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Fed facing a new problem

WASHINGTON — WASHINGTON -- The Federal Reserve, for all its power, faces tough new limits on its ability to keep the economy out of a recession.

Even though the Fed slashed short-term interest rates twice in January, home mortgage rates have edged up steadily in the past few weeks and credit for businesses is as tight as it was when financial markets seized up in August.

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Yesterday, the central bank, led by Ben S. Bernanke, found itself facing hints of a problem the United States has not seen in decades: stagflation, the mix of slumping growth, sharp spikes in oil and food prices and a rising pace of overall inflation.

The Labor Department reported that consumer prices jumped 4.3 percent in January, compared to one year earlier. That was the biggest jump in more than two years. Even after excluding the volatile prices for food and energy, inflation was up 2.5 percent - well above the central bank's unofficial target of 1 percent to 2 percent.

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A few hours after the report on consumer prices, Fed officials acknowledged that they had reduced their forecast for growth this year to an anemic pace of 1.3 percent to 2 percent and that joblessness is likely to climb to 5.3 percent from 4.9 percent today.

The Fed's new forecast assumes that growth will be all but stagnant for the first six months of this year before the economy gets a lift in the second half from the economic stimulus package Congress recently passed, as well as from the Fed's decisions to sharply lower interest rates.

To be sure, inflation is nowhere near the double-digit rates of the late 1970s, and many economists agree with Fed officials that inflation will cool as the economy slows.

But the combination of rising prices and stalling growth, aggravated by the deepening downturn in housing and credit markets, has put the Federal Reserve in a box of its own making.

On one hand, officials are cutting interest rates to keep the economy growing at a time when oil prices are surging, credit is tightening and major financial institutions are shell-shocked from the housing and mortgage busts.

On the other, the fear of rising inflation makes it more difficult for the Fed to jolt the economy with another wave of cheap money. Lower interest rates have pushed down the value of the dollar, which in turn prompted oil-producing countries to push for higher oil prices.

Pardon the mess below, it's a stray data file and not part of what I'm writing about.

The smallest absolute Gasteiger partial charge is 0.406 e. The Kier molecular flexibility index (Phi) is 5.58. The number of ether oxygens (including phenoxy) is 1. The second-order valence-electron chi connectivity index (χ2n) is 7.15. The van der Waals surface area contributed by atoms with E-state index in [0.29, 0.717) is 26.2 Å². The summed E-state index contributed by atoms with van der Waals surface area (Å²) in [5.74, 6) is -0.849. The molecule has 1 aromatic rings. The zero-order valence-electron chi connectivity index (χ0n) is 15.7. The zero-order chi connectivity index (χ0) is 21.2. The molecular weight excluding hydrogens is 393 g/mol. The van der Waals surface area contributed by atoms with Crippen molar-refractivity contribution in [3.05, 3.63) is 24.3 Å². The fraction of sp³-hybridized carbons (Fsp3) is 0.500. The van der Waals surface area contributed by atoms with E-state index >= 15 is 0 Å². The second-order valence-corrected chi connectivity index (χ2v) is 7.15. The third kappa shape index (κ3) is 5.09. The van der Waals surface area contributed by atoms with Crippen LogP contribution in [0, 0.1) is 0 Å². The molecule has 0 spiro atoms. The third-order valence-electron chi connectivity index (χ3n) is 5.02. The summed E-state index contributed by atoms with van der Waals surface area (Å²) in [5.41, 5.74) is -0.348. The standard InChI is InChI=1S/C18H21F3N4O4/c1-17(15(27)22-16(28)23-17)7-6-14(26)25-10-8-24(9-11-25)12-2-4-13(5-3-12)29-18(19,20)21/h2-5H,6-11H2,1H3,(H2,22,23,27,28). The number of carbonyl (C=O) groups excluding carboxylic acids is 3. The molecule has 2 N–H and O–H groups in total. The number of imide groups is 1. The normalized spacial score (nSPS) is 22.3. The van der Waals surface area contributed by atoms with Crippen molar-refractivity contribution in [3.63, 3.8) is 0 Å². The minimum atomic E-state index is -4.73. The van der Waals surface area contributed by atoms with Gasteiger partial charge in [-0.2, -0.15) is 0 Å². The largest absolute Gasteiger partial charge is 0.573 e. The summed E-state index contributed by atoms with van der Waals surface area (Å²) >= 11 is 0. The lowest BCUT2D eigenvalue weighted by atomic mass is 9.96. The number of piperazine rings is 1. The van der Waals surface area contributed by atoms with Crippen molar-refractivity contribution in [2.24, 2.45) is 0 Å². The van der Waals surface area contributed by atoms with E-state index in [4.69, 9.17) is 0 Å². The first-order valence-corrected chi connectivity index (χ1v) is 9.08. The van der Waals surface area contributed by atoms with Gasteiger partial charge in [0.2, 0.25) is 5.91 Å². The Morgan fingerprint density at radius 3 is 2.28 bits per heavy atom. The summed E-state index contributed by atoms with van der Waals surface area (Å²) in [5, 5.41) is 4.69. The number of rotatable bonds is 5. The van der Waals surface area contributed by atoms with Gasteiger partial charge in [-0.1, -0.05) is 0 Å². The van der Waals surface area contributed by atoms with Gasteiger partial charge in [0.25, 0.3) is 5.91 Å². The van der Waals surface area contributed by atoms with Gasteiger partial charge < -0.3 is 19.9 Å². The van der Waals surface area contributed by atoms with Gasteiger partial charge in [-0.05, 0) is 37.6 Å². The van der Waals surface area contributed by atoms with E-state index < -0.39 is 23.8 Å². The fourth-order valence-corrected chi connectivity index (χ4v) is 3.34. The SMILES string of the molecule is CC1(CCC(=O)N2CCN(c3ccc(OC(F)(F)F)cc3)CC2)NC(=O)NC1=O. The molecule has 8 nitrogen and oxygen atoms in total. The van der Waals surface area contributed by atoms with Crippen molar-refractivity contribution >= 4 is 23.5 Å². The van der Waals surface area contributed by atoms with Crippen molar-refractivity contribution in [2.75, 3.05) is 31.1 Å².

"They are walking a very fine line right now," said Stephen Cechetti, a professor at Brandeis International Business School. "They are trying to maintain their low-inflation credibility at the same time they are dramatically cutting interest rates. The facts are that growth is falling quickly, and that inflation is high and rising."

Fed officials do not see themselves as powerless. The central bank stunned investors by slashing rates twice in January. Those move brought the Fed's benchmark overnight lending rate down to just 3 percent.

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According to minutes of the Fed's two January meetings, released yesterday along with policymakers' latest economic projections, officials were increasingly worried that plunging confidence in financial markets would lead to a self-fulfilling prophecy of tighter credit conditions, stalling activity in the real economy and even more fear in financial markets.

But at least some Fed policymakers were also worried about rising inflation. William Poole, president of the St. Louis Fed, dissented from the first rate cut Jan. 21 and Richard Fisher, president of the Fed's Dallas branch, dissented from the second one Jan. 30.

The new Fed forecast, a compilation of the individual projections by Fed governors and the presidents of the regional Fed banks, anticipates that inflation will slow in response to slower economic growth and that consumer prices will rise between 2.1 percent and 2.4 percent this year.

Fed policymakers made it clear they were willing to reduce interest rates to prevent a serious downturn, even if inflation was slightly higher than they wanted, according to the minutes.

In a nod to the more aggressive inflation-fighting members on the Fed's policymaking committee, the minutes also noted that policymakers should be ready to reverse course rapidly if the prospects for growth improve.

"All this sets the stage for a difficult dilemma for the Fed," Bernard Baumohl, managing director of the Economic Outlook Group, a forecasting firm in Princeton, N.J., wrote in a report to clients. "The only sure way the central bank can keep inflation expectations subdued is to tighten monetary policy and raise interest rates until investors, employees and business leaders are convinced that prices will remain low and stable."

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But Baumohl predicted that inflation will indeed moderate as Fed officials hope, noting that major discount retailers such as Wal-Mart have slashed prices in anticipation of lower consumer spending.


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